Colorado civil unions bill passes second committee, moves to whole Senate

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January 31, 2013 | 10:22 am
(Updated: February 22, 2013 | 5:42 pm)

A bill to establish civil unions in Colorado passed its second committee hearing of 2013 this morning – the Senate Appropriations Committee – and now moves on to the full Senate where it is expected to also pass and advance to the House.

The Jan. 31 Appropriations Committee hearing, which was not open to public testimony, focused on the bill’s impact on the state budget. Committee members voted 4-3 to advance the bill.

State law requires all bills to receive at least one public committee hearing in each legislative chamber, in which anyone present can sign up to testify for or against it. Bills must also be opened for debate among the elected members of each chamber when they reach each chamber’s floor for final votes. The full Senate will debate and vote on civil unions late next week or the week after, and the bill will receive another round of public testimony during a yet-unscheduled committee hearing in the House after it advances there.

Sen. Pat Steadman, who introduced the civil unions bills during the 2011 and 2012 regular legislative sessions, is a member of the Senate Appropriations Committee, as is newly-elected Sen. Jessie Ulibarri, who in previous years testified for civil unions as a private citizen with his partner Louis Trujillo. Steadman and Ulibarri joined the two other committee Democrats who voted for the bill, while all three Republicans there voted against it.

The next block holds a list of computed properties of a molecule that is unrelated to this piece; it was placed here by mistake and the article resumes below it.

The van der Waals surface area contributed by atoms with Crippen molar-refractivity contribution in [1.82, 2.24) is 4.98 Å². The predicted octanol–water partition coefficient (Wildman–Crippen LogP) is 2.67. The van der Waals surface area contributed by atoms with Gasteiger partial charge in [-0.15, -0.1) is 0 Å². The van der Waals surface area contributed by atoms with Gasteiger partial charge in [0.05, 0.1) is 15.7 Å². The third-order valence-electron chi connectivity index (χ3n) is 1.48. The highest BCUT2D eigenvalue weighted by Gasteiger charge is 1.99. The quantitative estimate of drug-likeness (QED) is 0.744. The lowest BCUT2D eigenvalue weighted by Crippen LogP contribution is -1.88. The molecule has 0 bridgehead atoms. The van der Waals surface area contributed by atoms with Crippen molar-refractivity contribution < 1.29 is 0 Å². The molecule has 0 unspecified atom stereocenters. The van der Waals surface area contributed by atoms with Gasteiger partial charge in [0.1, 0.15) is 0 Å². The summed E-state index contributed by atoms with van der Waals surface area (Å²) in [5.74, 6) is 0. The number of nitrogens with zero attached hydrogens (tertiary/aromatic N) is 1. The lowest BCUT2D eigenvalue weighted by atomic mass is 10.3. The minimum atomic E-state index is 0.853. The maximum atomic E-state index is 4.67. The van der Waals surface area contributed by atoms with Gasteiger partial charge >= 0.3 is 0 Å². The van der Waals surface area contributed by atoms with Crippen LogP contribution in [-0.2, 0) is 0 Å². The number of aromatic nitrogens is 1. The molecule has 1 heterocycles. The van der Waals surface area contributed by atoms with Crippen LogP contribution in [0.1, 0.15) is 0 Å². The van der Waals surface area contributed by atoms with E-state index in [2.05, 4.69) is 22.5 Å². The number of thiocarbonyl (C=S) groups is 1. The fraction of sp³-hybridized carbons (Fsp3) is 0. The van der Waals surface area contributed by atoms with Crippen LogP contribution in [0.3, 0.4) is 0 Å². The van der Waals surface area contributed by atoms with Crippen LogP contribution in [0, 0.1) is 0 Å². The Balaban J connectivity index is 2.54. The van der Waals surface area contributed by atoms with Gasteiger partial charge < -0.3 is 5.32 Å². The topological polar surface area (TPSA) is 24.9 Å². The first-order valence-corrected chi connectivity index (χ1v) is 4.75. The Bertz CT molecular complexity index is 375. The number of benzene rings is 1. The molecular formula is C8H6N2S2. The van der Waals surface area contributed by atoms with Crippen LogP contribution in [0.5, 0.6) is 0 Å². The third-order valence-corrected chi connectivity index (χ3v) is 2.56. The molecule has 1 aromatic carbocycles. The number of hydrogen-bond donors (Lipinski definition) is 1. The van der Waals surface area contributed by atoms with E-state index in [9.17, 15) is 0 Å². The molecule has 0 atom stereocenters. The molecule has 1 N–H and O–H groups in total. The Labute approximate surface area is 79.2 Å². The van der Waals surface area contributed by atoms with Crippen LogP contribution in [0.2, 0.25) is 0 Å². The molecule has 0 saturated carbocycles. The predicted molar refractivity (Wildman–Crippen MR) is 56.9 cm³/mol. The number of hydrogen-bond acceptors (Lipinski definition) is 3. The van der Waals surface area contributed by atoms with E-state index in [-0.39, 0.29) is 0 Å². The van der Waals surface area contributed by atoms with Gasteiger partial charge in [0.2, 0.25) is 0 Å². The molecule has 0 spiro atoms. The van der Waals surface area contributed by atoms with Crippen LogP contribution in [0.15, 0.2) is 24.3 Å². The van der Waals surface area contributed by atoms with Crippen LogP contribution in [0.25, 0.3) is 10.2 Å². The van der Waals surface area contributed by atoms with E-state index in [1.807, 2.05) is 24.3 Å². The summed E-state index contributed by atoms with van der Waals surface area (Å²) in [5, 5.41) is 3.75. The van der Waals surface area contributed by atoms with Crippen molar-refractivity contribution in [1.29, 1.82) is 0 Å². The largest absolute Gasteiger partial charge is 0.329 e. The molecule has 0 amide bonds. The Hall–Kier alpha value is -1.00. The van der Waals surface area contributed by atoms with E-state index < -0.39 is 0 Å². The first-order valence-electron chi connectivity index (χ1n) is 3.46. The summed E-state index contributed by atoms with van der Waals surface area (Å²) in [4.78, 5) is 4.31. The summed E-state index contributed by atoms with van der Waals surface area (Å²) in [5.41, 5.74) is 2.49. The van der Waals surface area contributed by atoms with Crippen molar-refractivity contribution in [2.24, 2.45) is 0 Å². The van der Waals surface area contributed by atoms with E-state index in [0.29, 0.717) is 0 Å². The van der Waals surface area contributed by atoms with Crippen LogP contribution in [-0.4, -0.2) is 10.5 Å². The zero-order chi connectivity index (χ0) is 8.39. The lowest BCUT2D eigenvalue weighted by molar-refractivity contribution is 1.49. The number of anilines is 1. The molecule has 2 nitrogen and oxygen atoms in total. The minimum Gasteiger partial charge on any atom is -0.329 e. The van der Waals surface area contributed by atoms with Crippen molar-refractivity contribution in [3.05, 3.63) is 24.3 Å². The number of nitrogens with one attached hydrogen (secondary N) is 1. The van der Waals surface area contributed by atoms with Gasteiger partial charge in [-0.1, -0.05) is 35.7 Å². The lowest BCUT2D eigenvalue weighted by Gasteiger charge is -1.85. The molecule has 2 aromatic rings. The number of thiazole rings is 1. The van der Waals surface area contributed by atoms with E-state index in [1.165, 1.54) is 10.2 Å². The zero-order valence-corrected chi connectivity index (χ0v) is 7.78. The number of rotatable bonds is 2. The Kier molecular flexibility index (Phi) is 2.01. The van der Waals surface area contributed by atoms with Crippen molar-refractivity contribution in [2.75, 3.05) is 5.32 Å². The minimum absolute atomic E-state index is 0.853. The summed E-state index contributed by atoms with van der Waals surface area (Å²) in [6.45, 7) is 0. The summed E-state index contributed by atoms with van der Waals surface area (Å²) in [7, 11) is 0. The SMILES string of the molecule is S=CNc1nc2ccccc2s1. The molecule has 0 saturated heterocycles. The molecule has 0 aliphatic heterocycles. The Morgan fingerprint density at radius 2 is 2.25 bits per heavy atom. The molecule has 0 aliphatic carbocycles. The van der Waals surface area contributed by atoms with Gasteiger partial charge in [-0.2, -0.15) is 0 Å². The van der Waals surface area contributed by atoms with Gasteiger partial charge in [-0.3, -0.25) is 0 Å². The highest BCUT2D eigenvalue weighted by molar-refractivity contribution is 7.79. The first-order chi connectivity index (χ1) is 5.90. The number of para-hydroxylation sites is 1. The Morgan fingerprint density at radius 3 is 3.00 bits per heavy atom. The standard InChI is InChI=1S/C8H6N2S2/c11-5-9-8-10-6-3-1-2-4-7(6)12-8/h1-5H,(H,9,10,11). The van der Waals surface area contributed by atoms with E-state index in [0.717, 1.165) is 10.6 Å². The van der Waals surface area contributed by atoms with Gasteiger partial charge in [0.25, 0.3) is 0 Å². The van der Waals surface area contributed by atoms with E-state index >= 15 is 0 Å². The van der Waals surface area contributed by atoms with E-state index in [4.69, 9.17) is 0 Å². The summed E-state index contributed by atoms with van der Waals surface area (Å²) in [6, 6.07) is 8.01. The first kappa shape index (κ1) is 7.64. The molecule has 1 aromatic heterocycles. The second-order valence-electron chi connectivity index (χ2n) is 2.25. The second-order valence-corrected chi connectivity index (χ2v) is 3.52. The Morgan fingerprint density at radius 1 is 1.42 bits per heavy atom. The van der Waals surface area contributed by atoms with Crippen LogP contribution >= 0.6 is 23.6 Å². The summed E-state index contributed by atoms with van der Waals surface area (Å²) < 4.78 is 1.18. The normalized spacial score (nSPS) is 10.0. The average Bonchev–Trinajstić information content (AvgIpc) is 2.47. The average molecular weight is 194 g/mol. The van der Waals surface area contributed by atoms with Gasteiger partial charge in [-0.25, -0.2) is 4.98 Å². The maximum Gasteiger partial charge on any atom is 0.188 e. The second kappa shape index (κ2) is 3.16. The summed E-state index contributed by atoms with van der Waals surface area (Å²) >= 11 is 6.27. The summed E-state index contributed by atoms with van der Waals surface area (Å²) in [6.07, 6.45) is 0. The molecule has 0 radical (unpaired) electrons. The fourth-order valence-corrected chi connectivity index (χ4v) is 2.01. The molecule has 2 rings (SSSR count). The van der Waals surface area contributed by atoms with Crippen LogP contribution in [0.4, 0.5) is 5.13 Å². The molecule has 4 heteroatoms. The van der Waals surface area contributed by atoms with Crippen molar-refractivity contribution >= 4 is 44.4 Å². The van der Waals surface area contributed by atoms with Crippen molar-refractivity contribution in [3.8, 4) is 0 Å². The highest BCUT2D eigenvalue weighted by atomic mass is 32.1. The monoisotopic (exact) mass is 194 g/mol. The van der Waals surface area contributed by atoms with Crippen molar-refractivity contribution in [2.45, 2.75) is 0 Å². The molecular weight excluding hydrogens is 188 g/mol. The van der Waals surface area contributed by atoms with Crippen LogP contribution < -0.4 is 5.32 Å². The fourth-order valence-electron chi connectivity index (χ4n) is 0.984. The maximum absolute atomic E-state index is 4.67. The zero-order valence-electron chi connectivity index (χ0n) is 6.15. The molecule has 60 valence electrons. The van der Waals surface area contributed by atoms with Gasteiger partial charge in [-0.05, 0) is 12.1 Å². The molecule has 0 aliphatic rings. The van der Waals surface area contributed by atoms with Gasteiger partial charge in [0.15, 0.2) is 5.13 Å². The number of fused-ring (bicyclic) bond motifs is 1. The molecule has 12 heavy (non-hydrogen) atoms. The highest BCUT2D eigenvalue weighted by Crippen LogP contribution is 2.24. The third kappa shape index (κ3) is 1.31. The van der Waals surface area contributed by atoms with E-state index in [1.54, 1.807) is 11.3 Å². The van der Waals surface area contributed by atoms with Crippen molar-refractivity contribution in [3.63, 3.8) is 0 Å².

Statewide LGBT advocacy organization One Colorado released a statement from Executive Director Brad Clark after the Appropriations Committee vote:

Committed gay and lesbian couples in the state have been waiting for years — 10, 20, even 40 years — to have their relationships protected. It’s well past time that these families have equal protection under the law.

We applaud the members of the Senate Appropriations Committee who voted to affirm that all families are worthy of dignity and respect. We look forward to bipartisan passage on the floor of the Senate.

Our community isn’t advocating for civil unions in order to achieve some historic victory for Colorado. We’re advocating for our families — for the couples that have been together 40 years, for the kids whose parents aren’t treated equally in the eyes of the law, for the gay student who finally sees his government recognizing who he is. That’s what we’re fighting for.

This is the third time civil unions has reached this stage in the legislative process – having passed the full Senate both times it was introduced during regular legislative sessions in 2011 and 2012 – but both times it was blocked in the Republican-controlled House. This time Democrats have control of the House along with the Senate, and Democratic House Speaker Rep. Mark Ferrandino, who is openly gay, will be the bill’s main sponsor in the House. The bill is widely expected to pass and be signed into law by Governor Hickenlooper this spring.

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